- How have the current events in the industry impacted the company?
Make sure to give the interviewer the chance to answer each of your questions. You will want to ask the right questions for each interviewer to best assess the opportunity.
You can also incorporate your research in the questions that you ask. Doing this the right way will make you appear smart and well prepared. Keep the research professional and relevant to the in house counsel role and you will not appear like a stalker.
Remember, in some of the interviews, you will be assessing the team as much as they are assessing you. Don't hesitate to ask a follow-up if the questions directly lead to important information or an opportunity to shine.
One of the most common interview questions is that of money. Money matters for all attorney careers. Make sure to do your research to make sure that you understand the compensation structure for the position that you are interviewing for because it will be different.
As your legal career progresses, it can be harder to move in house because of the variances in the compensation. However, most companies do have better benefits than their law firm counterparts.
Most in house counsel jobs have a strong base that falls into a tiered salary structure of the organization. It can be challenging to move up salary bands once you move into the company. So, you will want to enter at the highest salary band or salary tier possible when joining an organization.
These salary structures can also dictate raises once you are in the organization. Some of the salary levels will be bonus eligible and others will not. So, be clear on whether the job that you are interviewing for is eligible for bonus participation.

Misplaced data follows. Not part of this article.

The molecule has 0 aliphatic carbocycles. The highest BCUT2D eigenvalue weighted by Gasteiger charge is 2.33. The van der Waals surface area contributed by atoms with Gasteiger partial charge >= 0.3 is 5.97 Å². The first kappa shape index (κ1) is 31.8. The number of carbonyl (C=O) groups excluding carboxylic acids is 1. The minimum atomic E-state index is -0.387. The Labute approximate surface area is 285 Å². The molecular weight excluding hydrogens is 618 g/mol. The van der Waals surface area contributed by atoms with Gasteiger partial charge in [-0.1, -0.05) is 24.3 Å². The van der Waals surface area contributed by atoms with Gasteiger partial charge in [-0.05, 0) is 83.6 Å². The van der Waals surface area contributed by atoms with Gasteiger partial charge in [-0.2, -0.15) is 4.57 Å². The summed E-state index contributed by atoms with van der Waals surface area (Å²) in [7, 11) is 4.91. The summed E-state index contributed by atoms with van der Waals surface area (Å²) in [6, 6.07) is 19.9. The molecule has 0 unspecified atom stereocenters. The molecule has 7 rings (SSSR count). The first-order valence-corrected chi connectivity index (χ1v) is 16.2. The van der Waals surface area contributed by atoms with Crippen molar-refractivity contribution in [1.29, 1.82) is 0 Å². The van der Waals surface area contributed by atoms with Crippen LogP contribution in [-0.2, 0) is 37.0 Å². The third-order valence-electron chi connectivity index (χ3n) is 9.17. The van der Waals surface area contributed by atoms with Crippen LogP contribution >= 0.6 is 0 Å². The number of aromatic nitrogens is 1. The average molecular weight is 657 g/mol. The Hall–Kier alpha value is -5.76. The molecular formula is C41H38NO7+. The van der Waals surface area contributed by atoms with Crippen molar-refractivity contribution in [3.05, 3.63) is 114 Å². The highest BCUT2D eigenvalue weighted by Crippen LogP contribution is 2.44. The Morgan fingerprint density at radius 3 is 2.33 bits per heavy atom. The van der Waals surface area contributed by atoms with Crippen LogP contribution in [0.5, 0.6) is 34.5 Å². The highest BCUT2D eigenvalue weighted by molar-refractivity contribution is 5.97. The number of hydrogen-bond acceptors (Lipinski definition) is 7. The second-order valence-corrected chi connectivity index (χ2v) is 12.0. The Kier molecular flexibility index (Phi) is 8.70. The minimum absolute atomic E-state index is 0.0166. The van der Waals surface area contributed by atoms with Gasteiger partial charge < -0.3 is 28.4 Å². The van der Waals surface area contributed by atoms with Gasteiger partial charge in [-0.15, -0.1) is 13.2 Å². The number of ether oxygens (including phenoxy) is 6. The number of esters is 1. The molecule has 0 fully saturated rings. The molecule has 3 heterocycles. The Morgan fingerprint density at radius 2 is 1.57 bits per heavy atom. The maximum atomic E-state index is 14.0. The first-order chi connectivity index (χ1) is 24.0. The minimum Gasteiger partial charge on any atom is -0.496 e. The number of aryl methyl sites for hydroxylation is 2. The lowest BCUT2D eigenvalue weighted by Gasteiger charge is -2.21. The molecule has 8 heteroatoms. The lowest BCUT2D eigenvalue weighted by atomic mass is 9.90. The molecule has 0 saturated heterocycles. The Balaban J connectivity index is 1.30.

Right now in the business world, the bonus structures range from 20 - 50% of the base. So, there can be a strong upside for the performance of yourself and the company once in the role.
The companies will also have different structures for PTO, benefits, and professional development. Ask questions about these benefits in the interviewing process as they can make a huge impact on what the overall package really looks like.
Because the benefits and bonuses can vary so much across companies, it is fair to answer the question about what do you want for salary with another question about the salary structure. Your current salary and benefits in the law firm environment really aren't relevant to the conversation about what you want to make in the role in-house.
Instead, you will need to do your research about compensation and be prepared to ask questions in the interview. Your job search takes time. So, spend it wisely by doing your research and asking questions about compensation early in the in house interview to make sure you are headed in the right direction.
Following up on your in house interview is also different. You will want to send an email thanking people for their time right away after the in house interview if possible.
You will also want to follow up with HR at some point to understand exactly what are the next steps could be in the process. You should expect that the in house interview will take more time than the traditional law firm process. So, make sure that you continue to explore all of your options.
Nothing is final in the job search until it is final. This means that the best interview tips are to keep applying, networking, and interviewing elsewhere until you have accepted an offer.
Want to make sure you land that in-house attorney job? Work with a proven legal careers coach to prepare for your big interview. Get Expert Help Now.